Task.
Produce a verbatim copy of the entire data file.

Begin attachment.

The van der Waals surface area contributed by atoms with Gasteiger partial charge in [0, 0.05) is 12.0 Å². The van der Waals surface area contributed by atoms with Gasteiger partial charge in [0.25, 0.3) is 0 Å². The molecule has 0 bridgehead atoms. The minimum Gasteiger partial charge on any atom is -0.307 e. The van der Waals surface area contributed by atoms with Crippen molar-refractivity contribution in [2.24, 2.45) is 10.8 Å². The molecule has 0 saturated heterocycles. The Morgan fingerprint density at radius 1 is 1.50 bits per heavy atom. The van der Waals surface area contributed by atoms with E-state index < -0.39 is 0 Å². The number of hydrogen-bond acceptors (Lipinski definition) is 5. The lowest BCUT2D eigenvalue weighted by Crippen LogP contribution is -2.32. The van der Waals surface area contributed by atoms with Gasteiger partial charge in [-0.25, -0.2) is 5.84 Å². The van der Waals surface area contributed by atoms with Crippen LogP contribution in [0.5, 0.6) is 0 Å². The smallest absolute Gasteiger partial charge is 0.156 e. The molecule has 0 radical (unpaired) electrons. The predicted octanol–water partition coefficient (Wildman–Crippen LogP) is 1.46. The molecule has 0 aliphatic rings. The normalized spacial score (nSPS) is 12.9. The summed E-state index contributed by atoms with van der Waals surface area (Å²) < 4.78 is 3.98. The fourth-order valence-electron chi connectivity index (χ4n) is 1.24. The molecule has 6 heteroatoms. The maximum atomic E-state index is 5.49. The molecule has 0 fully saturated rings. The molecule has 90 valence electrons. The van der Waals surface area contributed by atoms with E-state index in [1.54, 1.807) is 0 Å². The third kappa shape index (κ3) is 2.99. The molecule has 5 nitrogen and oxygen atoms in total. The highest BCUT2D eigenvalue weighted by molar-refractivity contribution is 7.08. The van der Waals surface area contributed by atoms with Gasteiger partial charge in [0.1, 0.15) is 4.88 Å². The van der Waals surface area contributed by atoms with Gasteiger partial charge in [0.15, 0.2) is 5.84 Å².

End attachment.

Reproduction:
The van der Waals surface area contributed by atoms with Gasteiger partial charge in [0, 0.05) is 12.0 Å². The van der Waals surface area contributed by atoms with Gasteiger partial charge in [0.25, 0.3) is 0 Å². The molecule has 0 bridgehead atoms. The minimum Gasteiger partial charge on any atom is -0.307 e. The van der Waals surface area contributed by atoms with Crippen molar-refractivity contribution in [2.24, 2.45) is 10.8 Å². The molecule has 0 saturated heterocycles. The Morgan fingerprint density at radius 1 is 1.50 bits per heavy atom. The van der Waals surface area contributed by atoms with E-state index < -0.39 is 0 Å². The number of hydrogen-bond acceptors (Lipinski definition) is 5. The lowest BCUT2D eigenvalue weighted by Crippen LogP contribution is -2.32. The van der Waals surface area contributed by atoms with Gasteiger partial charge in [-0.25, -0.2) is 5.84 Å². The van der Waals surface area contributed by atoms with Crippen LogP contribution in [0.5, 0.6) is 0 Å². The smallest absolute Gasteiger partial charge is 0.156 e. The molecule has 0 radical (unpaired) electrons. The predicted octanol–water partition coefficient (Wildman–Crippen LogP) is 1.46. The molecule has 0 aliphatic rings. The normalized spacial score (nSPS) is 12.9. The summed E-state index contributed by atoms with van der Waals surface area (Å²) < 4.78 is 3.98. The fourth-order valence-electron chi connectivity index (χ4n) is 1.24. The molecule has 6 heteroatoms. The maximum atomic E-state index is 5.49. The molecule has 0 fully saturated rings. The molecule has 90 valence electrons. The van der Waals surface area contributed by atoms with E-state index in [1.54, 1.807) is 0 Å². The third kappa shape index (κ3) is 2.99. The molecule has 5 nitrogen and oxygen atoms in total. The highest BCUT2D eigenvalue weighted by molar-refractivity contribution is 7.08. The van der Waals surface area contributed by atoms with Gasteiger partial charge in [0.1, 0.15) is 4.88 Å². The van der Waals surface area contributed by atoms with Gasteiger partial charge in [0.15, 0.2) is 5.84 Å².